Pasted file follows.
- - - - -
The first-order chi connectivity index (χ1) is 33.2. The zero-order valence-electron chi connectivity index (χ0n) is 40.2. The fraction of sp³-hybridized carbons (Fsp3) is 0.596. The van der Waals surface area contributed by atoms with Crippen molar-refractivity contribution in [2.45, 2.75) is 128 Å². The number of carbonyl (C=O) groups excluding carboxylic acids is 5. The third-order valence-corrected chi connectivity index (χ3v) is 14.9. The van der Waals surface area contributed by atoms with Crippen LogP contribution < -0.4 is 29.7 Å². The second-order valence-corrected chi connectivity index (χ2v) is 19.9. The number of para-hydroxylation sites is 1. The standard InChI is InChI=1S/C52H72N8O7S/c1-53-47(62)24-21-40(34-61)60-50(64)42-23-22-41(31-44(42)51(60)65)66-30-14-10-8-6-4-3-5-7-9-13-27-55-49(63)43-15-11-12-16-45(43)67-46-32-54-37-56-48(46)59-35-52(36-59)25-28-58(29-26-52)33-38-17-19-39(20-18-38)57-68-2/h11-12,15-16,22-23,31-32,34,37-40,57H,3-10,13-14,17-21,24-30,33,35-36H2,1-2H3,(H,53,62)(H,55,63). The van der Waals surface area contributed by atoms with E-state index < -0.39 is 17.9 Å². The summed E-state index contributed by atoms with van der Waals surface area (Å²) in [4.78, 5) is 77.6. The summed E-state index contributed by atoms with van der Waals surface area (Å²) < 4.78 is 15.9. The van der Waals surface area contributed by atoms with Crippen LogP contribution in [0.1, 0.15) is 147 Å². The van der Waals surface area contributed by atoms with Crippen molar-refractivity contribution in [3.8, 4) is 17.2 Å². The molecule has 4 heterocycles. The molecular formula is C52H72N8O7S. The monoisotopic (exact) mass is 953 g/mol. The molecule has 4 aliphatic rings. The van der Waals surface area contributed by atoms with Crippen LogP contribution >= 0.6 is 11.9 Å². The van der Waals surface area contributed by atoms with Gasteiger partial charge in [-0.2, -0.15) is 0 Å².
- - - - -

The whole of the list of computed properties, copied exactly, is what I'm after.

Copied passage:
The first-order chi connectivity index (χ1) is 33.2. The zero-order valence-electron chi connectivity index (χ0n) is 40.2. The fraction of sp³-hybridized carbons (Fsp3) is 0.596. The van der Waals surface area contributed by atoms with Crippen molar-refractivity contribution in [2.45, 2.75) is 128 Å². The number of carbonyl (C=O) groups excluding carboxylic acids is 5. The third-order valence-corrected chi connectivity index (χ3v) is 14.9. The van der Waals surface area contributed by atoms with Crippen LogP contribution < -0.4 is 29.7 Å². The second-order valence-corrected chi connectivity index (χ2v) is 19.9. The number of para-hydroxylation sites is 1. The standard InChI is InChI=1S/C52H72N8O7S/c1-53-47(62)24-21-40(34-61)60-50(64)42-23-22-41(31-44(42)51(60)65)66-30-14-10-8-6-4-3-5-7-9-13-27-55-49(63)43-15-11-12-16-45(43)67-46-32-54-37-56-48(46)59-35-52(36-59)25-28-58(29-26-52)33-38-17-19-39(20-18-38)57-68-2/h11-12,15-16,22-23,31-32,34,37-40,57H,3-10,13-14,17-21,24-30,33,35-36H2,1-2H3,(H,53,62)(H,55,63). The van der Waals surface area contributed by atoms with E-state index < -0.39 is 17.9 Å². The summed E-state index contributed by atoms with van der Waals surface area (Å²) in [4.78, 5) is 77.6. The summed E-state index contributed by atoms with van der Waals surface area (Å²) < 4.78 is 15.9. The van der Waals surface area contributed by atoms with Crippen LogP contribution in [0.1, 0.15) is 147 Å². The van der Waals surface area contributed by atoms with Crippen molar-refractivity contribution in [3.8, 4) is 17.2 Å². The molecule has 4 heterocycles. The molecular formula is C52H72N8O7S. The monoisotopic (exact) mass is 953 g/mol. The molecule has 4 aliphatic rings. The van der Waals surface area contributed by atoms with Crippen LogP contribution >= 0.6 is 11.9 Å². The van der Waals surface area contributed by atoms with Gasteiger partial charge in [-0.2, -0.15) is 0 Å².